Still, you know if you never liked roast beef.
Even if serious illness hits suddenly and the specifics can't be guessed in advance, having those conversations and doing the paperwork provides valuable insights for those who must try to divine wishes you can no longer express, Henry says.
"People come to the dying experience from a lot of different perspectives," Galindo says. "Some people have thought about it a lot and others have either not thought about it or we find, in some people, frankly, some degree of denial."
When it is discussed, planning is possible, he says.
Silence isn't golden
Still, doctors are "notoriously reluctant to discuss a realistic diagnosis with a patient," says Chamberlain, who calls his specialty, palliative care, the "black crows" because they will say someone is dying in a society where most act as though talk of death can summon it. He cites a recent study that found half of doctors won't tell a patient he's dying of his end-stage heart disease.
Not telling that truth robs patients of what time they have to do what matters or has been left undone. It prevents getting some options for help, like hospice care. And it may subject the patient to tests and procedures that are painful, costly and of little or no benefit.
Families often exhibit a similar reluctance to have tough conversations, both well in advance when the discussion could be less emotional and after a diagnosis, when the need could be urgent. Without them, it's hard to figure out what to do.
"I try to get important people into the room with the patient," Chamberlain says. "They need to hear from that individual what the wishes are." It won't change death. But it will change the journey and it makes a big difference for the family, he says. A man with a massive stroke can be put on life support or not. If he is and then has to be removed, "the emotional consequence is 'pulling the plug on dad.' It's a different experience if the patient has previously talked about it and says I never want to live like this."
A personal quest
For Jones, the issue is intensely personal. When her dad, Harley Workman, was dying, Jones and her mom, Lucille Workman, were never quite sure if he actually wanted the feeding tube that was placed. Like most families in a medical crisis, they were "already dealing with so many emotional things at the time."
In the hospital he'd asked, "Am I going to die?" He wanted real answers that everyone seemed reluctant to provide, his daughter recalls. "It's not a topic we want to be honest about," Jones says. "We have to be. A lot of people are getting tests they don't want or need."
Research shows while older people are willing to talk about death and what they want — they most certainly have thought about it — their kids aren't. "Now, when I'm gone...." "Oh, Mom, you're not going anywhere. Don't talk that way. …"
Myths and confusion
Over the years, Lucas has seen people use directives to ask that everything or nothing be done, and the spectrum in between, and to specify in which circumstances.
"Whether you take extraordinary measures or take no extraordinary measures, the family is relieved of concerns they're not doing what you would want. Most of us want to let those we love have the end-of-life experience they would want and not do things family members would not want to have done. But it's confusing when there have been no specific conversations," she says.
Hospitals see the confusion all the time, so they support efforts to get patients to do advance planning, Lucas says. Her company, Intermountain Healthcare, has put together advance directive books that patients can request. They also offer forms online that can be filled out and printed, then taken to the hospital.
Without paperwork that says otherwise, hands are seriously tied in an emergency, says Marty Peterson, emergency management director for North Salt Lake. When paramedics arrive, they look for directives. It's common to put advance directive paperwork in a frame above the bed, easily spotted. Emergency crews also look on the fridge.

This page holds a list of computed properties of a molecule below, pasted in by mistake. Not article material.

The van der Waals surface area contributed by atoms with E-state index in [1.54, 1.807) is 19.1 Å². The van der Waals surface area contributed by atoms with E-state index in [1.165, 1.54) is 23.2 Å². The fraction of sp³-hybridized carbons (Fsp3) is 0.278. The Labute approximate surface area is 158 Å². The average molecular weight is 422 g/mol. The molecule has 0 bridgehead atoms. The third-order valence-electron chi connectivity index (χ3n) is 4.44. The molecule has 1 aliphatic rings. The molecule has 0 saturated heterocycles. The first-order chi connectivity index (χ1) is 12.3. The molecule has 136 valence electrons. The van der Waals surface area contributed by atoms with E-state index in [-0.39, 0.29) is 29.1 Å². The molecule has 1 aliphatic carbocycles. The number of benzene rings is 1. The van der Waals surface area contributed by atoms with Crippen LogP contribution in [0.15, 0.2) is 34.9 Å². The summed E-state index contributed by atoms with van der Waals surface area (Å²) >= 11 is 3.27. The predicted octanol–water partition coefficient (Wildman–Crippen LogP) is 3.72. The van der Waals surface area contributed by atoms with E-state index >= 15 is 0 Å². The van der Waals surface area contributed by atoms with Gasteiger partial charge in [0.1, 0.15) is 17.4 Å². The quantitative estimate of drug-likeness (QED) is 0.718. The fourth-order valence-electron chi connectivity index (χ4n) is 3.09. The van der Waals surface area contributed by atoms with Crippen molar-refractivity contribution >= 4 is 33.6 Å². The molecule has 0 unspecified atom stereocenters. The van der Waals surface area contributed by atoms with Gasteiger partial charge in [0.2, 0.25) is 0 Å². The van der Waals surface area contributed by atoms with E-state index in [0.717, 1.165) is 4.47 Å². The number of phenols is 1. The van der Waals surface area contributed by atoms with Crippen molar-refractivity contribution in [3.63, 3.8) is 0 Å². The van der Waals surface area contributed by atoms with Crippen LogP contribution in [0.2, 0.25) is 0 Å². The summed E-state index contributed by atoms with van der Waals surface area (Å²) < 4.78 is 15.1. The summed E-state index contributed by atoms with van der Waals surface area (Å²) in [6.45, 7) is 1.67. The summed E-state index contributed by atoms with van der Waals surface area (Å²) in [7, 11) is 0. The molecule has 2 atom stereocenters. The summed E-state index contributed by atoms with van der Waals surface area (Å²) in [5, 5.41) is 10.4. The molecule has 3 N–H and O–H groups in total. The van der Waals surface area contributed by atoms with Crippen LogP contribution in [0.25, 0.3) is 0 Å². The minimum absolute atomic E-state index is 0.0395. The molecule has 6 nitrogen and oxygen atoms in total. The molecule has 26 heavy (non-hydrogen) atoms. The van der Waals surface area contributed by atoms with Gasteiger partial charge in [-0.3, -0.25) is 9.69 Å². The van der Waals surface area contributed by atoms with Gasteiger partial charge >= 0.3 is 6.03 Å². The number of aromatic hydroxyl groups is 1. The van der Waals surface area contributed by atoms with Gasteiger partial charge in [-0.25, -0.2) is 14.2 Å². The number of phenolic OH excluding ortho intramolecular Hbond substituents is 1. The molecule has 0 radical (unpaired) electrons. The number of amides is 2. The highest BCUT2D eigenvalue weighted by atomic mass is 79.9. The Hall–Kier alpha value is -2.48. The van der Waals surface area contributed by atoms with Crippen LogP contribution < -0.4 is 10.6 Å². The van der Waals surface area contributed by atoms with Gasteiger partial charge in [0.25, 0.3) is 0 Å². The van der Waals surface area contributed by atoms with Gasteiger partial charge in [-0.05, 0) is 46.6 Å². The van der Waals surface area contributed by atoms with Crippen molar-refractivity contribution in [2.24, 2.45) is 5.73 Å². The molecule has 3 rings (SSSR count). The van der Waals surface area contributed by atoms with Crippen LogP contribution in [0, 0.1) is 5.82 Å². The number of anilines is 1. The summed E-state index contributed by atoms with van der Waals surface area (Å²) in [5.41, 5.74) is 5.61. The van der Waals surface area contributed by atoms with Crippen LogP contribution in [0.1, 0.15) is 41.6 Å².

If they find it, they call the hospital and say there's an advance directive — which may say do nothing, or do a whole lot. If there's nothing in writing, the crews have no choice but to try and rescue, which may increase the situation's pain factor. Sometimes, especially with frail elderly, ribs crack in CPR. Attempting to revive and transport is expensive. And people can exist in a persistent vegetative state for a long time, even requiring families to make the decision to remove life support later, with all the angst that may include, he says. Those who would be appalled at that should take steps to see it doesn't happen.
"We default to taking someone into the emergency room, even though we know that person's dead," Peterson said. That also happens when a family member, unwilling to accept death, demands it. He can detail real incidents when family division rears up, as well — cases where most of the family were at peace, then a relative further away and not able to see what's going on or who doesn't know a loved one's wishes demands the individual be taken to the hospital. It doesn't change the outcome but may add stress and complication, he adds.
It is a myth, he notes, that a paramedic who sees a DNR order would not help someone who was choking, for instance. "Paramedics want to help pain, ease suffering. I've never seen a paramedic see an advance directive and not do something about suffering."
As strongly as he feels about it, Peterson admits that he hasn't done all his own paperwork, either. Yet.
He's not alone. Even among the seriously or terminally ill, an AHRQ Report on Advance Care Planning found that fewer than half had a directive in their medical record. Of those who did, only 12 percent had received input from their physician to develop it, and three-fourths of doctors didn't know they had one. The study would have referred to a pre-2008, outdated living will, Henry says. But it's still suggestive.
Part of being an adult is making decisions, Jones says. "When death is an OK topic, the fear subsides. We all think we're going to live forever. We don't."
Editor's Note: Advance directive and end-of-life planning is an important and neglected topic. Families often shy away, and when crisis comes, relatives are left trying to guess what someone would have wanted. This week, Deseret Media Companies has joined a coalition to raise awareness about the issue, in conjunction with passage of SCR2, which asks Utahns to consider making their own decisions, appointing an agent and having those tricky conversations. The Deseret News and KSL TV will be running stories on the subject all week.
EMAIL: firstname.lastname@example.org, Twitter: Loisco